Twenty dollars won’t get you too far these days: perhaps a handful of takeaway coffees, a bought lunch or two, or a single cocktail at a bar on the weekend. However, $20 goes a long way, for a long time in your superannuation and financial future.
Projections by super industry group ASFA show that salary sacrificing $20 a week into super can deliver a 20 year old an extra $435,000 in retirement, or $87,000 in today’s dollars. A 30-year-old can build an extra $198,000 ($55,000 in today’s dollars), for a 40 year old it’s $82,500 ($33,000) and a 50 year old gets $29,700 ($16,500).
SFA CEO Martin Fahy said the numbers highlighted the power of compound interest over many years. “Even small amounts can make a big difference in the long term,” he said.
Dr Fahy said last month’s superannuation rule changes did not negatively affect most people’s super. “We encourage people not to be put off, and have confidence in the system — it’s still the best way to save,” he said.
ASFA is a key supporter of this year’s Super Booster Day campaign, which runs until September 15 and aims to highlight the long term benefits of making extra contributions to superannuation.
Salary sacrifice allows workers to save tax because their money goes into super before their marginal tax rate — of up to 47 per cent — is applied.
Lower income workers can enjoy even bigger benefits through the Federal Government’s super co-contribution, where after-tax deposits into super attract a $500 government injection annually for anyone earning below $36,813 a year and paying in $1000. A smaller co-contribution is paid for people earning up to $51,813.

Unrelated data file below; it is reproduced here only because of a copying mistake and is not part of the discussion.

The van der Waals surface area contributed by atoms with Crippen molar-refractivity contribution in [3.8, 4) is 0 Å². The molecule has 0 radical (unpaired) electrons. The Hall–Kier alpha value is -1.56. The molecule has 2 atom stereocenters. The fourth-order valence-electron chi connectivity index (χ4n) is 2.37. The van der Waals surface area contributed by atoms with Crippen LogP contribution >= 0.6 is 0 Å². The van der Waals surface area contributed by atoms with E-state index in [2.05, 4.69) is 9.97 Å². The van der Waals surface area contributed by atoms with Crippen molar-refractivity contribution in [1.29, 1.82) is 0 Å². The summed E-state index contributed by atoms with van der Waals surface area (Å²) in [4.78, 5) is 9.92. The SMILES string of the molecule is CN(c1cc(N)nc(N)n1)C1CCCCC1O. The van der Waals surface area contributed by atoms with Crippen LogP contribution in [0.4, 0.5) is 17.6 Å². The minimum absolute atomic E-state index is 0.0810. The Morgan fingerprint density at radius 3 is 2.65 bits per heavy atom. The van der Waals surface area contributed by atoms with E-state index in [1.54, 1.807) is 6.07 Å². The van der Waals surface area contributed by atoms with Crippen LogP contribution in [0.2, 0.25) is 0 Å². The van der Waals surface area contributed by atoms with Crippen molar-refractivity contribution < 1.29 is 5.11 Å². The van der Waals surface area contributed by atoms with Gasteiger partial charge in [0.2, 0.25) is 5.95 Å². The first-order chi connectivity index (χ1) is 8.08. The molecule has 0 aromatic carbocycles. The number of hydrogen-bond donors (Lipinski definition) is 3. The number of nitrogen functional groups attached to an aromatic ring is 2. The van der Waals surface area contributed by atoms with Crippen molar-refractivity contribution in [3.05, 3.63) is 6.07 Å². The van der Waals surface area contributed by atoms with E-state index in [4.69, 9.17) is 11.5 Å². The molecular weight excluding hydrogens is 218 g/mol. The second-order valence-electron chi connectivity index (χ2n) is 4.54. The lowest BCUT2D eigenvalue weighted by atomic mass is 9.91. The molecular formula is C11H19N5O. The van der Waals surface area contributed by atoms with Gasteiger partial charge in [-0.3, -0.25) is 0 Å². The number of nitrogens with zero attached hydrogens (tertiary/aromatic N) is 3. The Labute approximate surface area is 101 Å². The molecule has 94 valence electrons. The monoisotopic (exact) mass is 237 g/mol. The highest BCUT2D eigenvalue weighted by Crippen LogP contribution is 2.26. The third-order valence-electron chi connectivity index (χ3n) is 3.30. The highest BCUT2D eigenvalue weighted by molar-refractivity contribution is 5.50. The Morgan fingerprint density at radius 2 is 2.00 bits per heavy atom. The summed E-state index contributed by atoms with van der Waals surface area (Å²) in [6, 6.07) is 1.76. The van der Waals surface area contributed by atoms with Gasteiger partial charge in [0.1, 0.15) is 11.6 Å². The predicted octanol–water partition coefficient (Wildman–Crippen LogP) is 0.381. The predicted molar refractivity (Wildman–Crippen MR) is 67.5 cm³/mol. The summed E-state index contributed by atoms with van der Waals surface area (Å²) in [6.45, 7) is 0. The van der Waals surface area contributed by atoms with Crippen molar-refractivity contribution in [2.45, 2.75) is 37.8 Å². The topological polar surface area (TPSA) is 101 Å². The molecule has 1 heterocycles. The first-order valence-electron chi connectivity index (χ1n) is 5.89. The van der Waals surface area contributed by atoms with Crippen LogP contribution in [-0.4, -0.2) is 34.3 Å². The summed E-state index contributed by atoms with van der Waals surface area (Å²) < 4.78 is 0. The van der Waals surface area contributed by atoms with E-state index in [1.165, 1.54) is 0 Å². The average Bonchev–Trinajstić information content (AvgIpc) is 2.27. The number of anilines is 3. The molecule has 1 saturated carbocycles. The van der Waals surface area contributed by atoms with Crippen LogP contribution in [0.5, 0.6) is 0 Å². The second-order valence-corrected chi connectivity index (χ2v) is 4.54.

Financial strategist Theo Marinis said for a young worker, an extra $20 a week into super now would be worth almost $4500 a year in bonus retirement income.
“You give up one coffee a day and then you get $4500 a year extra in retirement and can buy everybody coffees,” he said.
“If your circumstances change you can pull back, and when your circumstances improve you can up it.”
Mr Marinis said people were put off by the constant changes to super rules. “I have been in this game for 30 years and there have been changes to the rules for 30 years. If you kept putting it off you would have missed out on a lot of benefits.”
Making automatic payments through direct debits worked best for most people, he said. “You won’t even notice it, but you will certainly notice it in 30 years’ time.”
Article by Anthony Keane, News Corp Australia Network
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